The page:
The range of Supervia’s voice seems to be exactly that required for Rossini’s Rosina and Cenerentola, sitting easily in the lower medium range but reaching up to the high B when required. Following Garcia’s table describing the various female voices, Supervia is to be classified as a mezzo-soprano rather than a contralto. It is clear from the score of La Cenerentola and from numerous variations that Rossini subsequently composed that he expected the high B to be sung in head register, but Supervia, child of her time, uses head register in the longs runs up to B, but at the end of “Non più mesta” belts out an interpolated high B in full voice. Her technique is in many ways quite polished: especially noteworthy is the consistent, one might say almost ruthless, placing of the voice “in the mask”. This reliance on head resonance in all the registers of the voice is typical of the finest singing of bygone days. One of Supervia’s most unorthodox but thrilling effects, the loud and vibrant “snarling” on lower notes in some of her Spanish numbers, was created by increasing the breath pressure whilst she kept the throat open, leaning ever more heavily into the mask resonance. Although she will occasionally sing too high in chest register, she seems to have had an unusual command of this lower “passaggio”, enabling her to sing lower medium notes with various mixtures of registers. In “Signore, una parola” from La Cenerentola, her scale might be judged uneven by severe critics, but it is often impossible even for the trained ear to be sure in exactly what register she is singing: she appears to have her own personal method of blending the chest and medium registers in scale passages by resorting to a curiously nasal tone. She is more orthodox in her approach to the upper passaggio: well aware that C sharp and D (third space, fourth line) are indeed the “passage” to the high notes, she has worked on them so as to be able to mix her registers in different ways at this point in the scale, opening up to her a wide range of dynamic effects. Her voice, often rather fierce in its Catalan stridency, is capable of ravishing softness on these (to others) difficult notes. Like her fellow Catalan Montserrat Caballé, Supervia knew that the way to her listeners’ hearts in the concert repertoire was through soft, delicately varied and refined singing. One of her greatest records (and my personal favourite), “O aprile foriero” from Saint-Säens’s Samson et Dalila (recorded in 1927 and included in Marston volume one), explains why she was able to have a reasonably successful career in Italy with a small (but brilliant) voice even before her triumphs in the Rossini repertoire: although one cannot describe her as a “Bel canto” singer, she commands enough of the accomplishments of refined singing to be able to create a fascinating sound picture of an unusually young Delilah, a “sex kitten” of beguiling charm. What matter that she lacks the vocal opulence we are accustomed to hearing in this low-lying, voluptuous music? She so uses erotic vocal coloring and a masterly, teasing crescendo and diminuendo that her record is a perfect complement to the ravishingly lovely photographs of her in this role taken when she was less than 20 years old. It is idle to complain that in this, as in many other records of hers, she uses an idiosyncratic portamento, sometimes even between notes only a tone apart, more reminiscent of Edith Piaf and Eartha Kitt than of Patti or Melba. If you like to be wheedled by a voluptuous kitten, then you will succumb with a sigh, but it will be a sigh of pleasure.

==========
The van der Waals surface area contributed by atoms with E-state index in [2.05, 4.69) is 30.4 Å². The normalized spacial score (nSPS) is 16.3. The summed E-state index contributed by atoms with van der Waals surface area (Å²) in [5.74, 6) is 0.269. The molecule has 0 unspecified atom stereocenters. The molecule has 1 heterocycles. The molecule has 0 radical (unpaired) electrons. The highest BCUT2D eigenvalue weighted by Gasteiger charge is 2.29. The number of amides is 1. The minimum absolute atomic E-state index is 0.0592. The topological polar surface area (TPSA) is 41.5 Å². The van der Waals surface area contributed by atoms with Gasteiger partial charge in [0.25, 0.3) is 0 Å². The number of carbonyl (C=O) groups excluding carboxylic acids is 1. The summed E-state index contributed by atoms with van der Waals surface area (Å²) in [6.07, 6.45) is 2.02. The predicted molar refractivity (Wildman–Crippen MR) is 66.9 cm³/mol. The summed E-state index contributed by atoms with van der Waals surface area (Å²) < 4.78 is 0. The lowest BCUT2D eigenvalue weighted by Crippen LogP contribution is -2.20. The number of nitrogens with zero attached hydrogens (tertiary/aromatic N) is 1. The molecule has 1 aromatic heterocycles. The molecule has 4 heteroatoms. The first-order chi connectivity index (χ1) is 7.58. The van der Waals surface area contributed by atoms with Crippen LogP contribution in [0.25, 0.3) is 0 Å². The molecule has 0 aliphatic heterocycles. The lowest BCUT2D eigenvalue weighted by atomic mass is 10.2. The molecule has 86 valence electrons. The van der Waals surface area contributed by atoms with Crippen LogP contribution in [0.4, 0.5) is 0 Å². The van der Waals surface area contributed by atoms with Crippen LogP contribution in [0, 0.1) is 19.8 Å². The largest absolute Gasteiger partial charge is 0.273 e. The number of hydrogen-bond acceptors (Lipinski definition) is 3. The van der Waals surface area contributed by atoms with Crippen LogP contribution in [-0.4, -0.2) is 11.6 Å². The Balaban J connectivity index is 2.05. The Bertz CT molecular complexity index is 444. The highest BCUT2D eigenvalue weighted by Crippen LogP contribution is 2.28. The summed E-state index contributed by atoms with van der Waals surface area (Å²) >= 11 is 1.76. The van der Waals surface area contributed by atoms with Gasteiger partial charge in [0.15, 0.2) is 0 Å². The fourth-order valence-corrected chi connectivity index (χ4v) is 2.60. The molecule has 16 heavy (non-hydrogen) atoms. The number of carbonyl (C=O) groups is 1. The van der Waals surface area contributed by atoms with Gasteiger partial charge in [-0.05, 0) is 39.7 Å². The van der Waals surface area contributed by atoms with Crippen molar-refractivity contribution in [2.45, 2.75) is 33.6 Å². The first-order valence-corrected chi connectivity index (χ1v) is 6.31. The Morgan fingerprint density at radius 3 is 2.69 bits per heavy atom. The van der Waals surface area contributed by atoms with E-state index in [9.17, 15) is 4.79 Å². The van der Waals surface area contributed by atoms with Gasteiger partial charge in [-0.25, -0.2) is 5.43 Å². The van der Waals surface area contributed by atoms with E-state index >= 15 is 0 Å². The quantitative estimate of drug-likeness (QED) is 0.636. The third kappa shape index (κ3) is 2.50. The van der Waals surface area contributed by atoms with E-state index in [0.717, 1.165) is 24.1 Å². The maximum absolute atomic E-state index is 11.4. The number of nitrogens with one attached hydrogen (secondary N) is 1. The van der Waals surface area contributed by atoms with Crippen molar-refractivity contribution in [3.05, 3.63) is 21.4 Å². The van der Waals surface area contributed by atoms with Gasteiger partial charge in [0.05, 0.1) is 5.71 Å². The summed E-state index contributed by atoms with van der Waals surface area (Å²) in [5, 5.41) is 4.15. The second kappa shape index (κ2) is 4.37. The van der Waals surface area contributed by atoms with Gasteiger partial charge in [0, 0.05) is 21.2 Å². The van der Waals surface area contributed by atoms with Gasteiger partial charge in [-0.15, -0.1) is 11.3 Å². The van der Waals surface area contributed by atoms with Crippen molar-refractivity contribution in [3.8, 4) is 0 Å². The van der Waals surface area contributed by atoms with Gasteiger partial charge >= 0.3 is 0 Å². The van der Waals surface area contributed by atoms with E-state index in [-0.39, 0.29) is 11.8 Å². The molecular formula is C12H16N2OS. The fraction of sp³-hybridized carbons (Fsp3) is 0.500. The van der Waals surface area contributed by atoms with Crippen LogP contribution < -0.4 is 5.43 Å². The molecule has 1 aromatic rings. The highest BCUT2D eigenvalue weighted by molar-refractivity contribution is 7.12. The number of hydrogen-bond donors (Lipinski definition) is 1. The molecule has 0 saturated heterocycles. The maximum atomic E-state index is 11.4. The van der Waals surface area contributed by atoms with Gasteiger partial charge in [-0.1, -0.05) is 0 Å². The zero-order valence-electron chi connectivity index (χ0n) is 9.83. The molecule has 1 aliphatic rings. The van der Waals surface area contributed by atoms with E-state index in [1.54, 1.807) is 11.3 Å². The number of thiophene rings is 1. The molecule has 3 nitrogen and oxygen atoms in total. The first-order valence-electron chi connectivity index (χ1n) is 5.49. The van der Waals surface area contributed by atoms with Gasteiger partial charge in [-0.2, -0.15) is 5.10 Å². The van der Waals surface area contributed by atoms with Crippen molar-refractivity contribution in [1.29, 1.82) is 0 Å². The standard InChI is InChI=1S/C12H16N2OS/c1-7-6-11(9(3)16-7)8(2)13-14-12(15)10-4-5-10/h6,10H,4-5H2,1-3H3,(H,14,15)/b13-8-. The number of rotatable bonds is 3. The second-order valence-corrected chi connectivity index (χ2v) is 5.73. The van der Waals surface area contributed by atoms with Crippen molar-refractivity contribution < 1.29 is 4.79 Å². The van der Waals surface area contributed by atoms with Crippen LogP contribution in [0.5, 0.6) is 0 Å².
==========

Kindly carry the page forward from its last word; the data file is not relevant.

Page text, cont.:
On 3 June 1975 the critic Max De Schauensee gave a lecture at the British Institute of Recorded Sound entitled “Emma Eames and other singers I have known”, reprinted in Recorded Sound, N° 59, July 1975. “…she and Gogorza and I went to hear Supervia in Carmen and they both thought that she was the best Carmen since Calvé. In fact we were so enchanted by her Carmen that two days later we went to hear her sing some Rossini arias at the Salle Delacroix. Her Rossini they liked far less, and Eames said “That is not the way Madame Alboni used to sing Rossini”... Of course Supervia, fascinating as she was, had a sort of flamenco style: and she also aspirated the runs. But Supervia had such charm, such verve, such fascination that you would have forgiven her anything.”